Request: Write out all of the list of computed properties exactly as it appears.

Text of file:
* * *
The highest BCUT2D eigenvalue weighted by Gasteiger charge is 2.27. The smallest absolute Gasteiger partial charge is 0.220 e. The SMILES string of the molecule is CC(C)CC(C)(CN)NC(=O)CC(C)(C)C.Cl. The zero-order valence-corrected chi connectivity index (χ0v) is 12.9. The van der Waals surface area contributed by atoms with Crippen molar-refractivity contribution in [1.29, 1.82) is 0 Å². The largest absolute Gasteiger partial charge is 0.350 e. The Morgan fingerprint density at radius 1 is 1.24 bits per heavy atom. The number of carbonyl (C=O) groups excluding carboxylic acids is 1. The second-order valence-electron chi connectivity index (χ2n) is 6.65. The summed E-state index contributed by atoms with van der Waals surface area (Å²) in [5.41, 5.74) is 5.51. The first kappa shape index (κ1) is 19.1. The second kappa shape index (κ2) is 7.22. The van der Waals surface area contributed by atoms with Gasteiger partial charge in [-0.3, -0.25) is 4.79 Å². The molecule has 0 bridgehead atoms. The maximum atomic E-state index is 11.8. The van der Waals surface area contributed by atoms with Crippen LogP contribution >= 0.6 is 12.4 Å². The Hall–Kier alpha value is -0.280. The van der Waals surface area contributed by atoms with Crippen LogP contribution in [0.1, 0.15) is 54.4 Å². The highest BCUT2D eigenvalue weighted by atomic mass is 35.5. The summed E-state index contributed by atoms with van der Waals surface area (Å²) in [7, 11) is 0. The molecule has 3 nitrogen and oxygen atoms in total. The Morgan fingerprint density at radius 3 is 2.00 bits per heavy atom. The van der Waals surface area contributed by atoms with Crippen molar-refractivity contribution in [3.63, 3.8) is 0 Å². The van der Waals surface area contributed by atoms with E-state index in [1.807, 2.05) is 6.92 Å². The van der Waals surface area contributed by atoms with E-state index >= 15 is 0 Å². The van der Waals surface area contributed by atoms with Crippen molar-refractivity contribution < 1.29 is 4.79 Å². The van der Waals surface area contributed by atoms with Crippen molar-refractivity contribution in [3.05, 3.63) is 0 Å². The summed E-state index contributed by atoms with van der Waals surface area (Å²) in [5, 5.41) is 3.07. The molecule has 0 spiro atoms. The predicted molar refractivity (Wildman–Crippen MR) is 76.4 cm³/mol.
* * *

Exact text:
The highest BCUT2D eigenvalue weighted by Gasteiger charge is 2.27. The smallest absolute Gasteiger partial charge is 0.220 e. The SMILES string of the molecule is CC(C)CC(C)(CN)NC(=O)CC(C)(C)C.Cl. The zero-order valence-corrected chi connectivity index (χ0v) is 12.9. The van der Waals surface area contributed by atoms with Crippen molar-refractivity contribution in [1.29, 1.82) is 0 Å². The largest absolute Gasteiger partial charge is 0.350 e. The Morgan fingerprint density at radius 1 is 1.24 bits per heavy atom. The number of carbonyl (C=O) groups excluding carboxylic acids is 1. The second-order valence-electron chi connectivity index (χ2n) is 6.65. The summed E-state index contributed by atoms with van der Waals surface area (Å²) in [5.41, 5.74) is 5.51. The first kappa shape index (κ1) is 19.1. The second kappa shape index (κ2) is 7.22. The van der Waals surface area contributed by atoms with Gasteiger partial charge in [-0.3, -0.25) is 4.79 Å². The molecule has 0 bridgehead atoms. The maximum atomic E-state index is 11.8. The van der Waals surface area contributed by atoms with Crippen LogP contribution >= 0.6 is 12.4 Å². The Hall–Kier alpha value is -0.280. The van der Waals surface area contributed by atoms with Crippen LogP contribution in [0.1, 0.15) is 54.4 Å². The highest BCUT2D eigenvalue weighted by atomic mass is 35.5. The summed E-state index contributed by atoms with van der Waals surface area (Å²) in [7, 11) is 0. The molecule has 3 nitrogen and oxygen atoms in total. The Morgan fingerprint density at radius 3 is 2.00 bits per heavy atom. The van der Waals surface area contributed by atoms with Crippen molar-refractivity contribution in [3.63, 3.8) is 0 Å². The van der Waals surface area contributed by atoms with E-state index in [1.807, 2.05) is 6.92 Å². The van der Waals surface area contributed by atoms with E-state index >= 15 is 0 Å². The van der Waals surface area contributed by atoms with Crippen molar-refractivity contribution < 1.29 is 4.79 Å². The van der Waals surface area contributed by atoms with Crippen molar-refractivity contribution in [3.05, 3.63) is 0 Å². The summed E-state index contributed by atoms with van der Waals surface area (Å²) in [5, 5.41) is 3.07. The molecule has 0 spiro atoms. The predicted molar refractivity (Wildman–Crippen MR) is 76.4 cm³/mol.